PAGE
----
Rich Learning in Math Class

March 14, 2019

When I lead professional development, I focus on easy-to-implement changes first. Using openers and games are usually my first takeaways for teachers. When I’ve spent longer with them, I move to rich tasks.

I think of rich math tasks as the heartbeat of mathematical thinking, and essential to any classroom. They’re the best way, in my opinion, to offer real math—and the opportunity to thinking like mathematicians—to students.

They’re also tough to implement. They’re simple in a sense, but not easy, and they take practice. I’ve also learned that teachers often find them daunting at first. The good news is, with the right support, they can get comfortable using them in the classroom. Here’s a pre/post survey on comfort with rich tasks from a Math Teacher Circle series I just wrapped up.

A new PD video support for rich tasks

When I lead professional development, I focus on easy-to-implement changes first. Using openers and games are usually my first takeaways for teachers. When I’ve spent longer with them, I move to rich tasks.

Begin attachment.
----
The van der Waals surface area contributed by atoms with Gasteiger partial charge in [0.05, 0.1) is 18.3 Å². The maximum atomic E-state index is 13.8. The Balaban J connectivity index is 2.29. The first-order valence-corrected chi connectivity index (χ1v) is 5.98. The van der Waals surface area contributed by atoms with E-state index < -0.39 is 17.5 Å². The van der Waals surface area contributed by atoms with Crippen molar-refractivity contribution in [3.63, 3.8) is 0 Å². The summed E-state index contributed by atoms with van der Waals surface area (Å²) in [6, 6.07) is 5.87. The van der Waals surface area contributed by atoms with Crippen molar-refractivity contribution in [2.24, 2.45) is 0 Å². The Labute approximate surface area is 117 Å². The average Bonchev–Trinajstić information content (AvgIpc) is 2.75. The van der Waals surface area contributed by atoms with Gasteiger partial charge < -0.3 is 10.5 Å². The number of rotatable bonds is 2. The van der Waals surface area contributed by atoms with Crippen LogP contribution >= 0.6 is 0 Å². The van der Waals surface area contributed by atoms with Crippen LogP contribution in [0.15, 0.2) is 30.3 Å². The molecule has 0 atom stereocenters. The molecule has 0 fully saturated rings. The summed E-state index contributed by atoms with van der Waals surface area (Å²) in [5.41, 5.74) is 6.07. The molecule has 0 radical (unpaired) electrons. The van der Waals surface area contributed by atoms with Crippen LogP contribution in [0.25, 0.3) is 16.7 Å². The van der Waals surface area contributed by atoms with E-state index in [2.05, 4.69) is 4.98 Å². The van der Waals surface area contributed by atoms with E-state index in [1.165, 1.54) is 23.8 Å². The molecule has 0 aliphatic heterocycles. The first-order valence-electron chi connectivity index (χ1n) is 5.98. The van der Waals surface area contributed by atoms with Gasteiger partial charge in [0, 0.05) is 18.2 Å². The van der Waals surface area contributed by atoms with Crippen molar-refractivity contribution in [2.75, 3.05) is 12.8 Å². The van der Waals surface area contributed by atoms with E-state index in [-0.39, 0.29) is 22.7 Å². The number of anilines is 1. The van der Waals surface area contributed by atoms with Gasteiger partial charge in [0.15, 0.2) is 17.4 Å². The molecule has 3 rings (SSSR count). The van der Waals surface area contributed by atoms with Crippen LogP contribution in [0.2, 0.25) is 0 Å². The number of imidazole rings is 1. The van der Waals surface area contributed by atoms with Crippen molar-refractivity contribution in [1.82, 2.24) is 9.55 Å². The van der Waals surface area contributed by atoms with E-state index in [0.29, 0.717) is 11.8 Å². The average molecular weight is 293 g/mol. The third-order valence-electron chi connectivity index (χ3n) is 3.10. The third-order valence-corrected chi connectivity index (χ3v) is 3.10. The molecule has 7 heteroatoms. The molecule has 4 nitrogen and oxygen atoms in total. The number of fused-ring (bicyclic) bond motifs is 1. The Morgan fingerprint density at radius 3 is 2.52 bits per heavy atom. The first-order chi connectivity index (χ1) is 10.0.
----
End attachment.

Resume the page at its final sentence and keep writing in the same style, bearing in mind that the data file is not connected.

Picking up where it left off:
I think of rich math tasks as the heartbeat of mathematical thinking, and essential to any classroom. They’re the best way, in my opinion, to offer real math—and the opportunity to thinking like mathematicians—to students.

They’re also tough to implement. They’re simple in a sense, but not easy, and they take practice. I’ve also learned that teachers often find them daunting at first. The good news is, with the right support, they can get comfortable using them in the classroom. Here’s a pre/post survey on comfort with rich tasks from a Math Teacher Circle series I just wrapped up.

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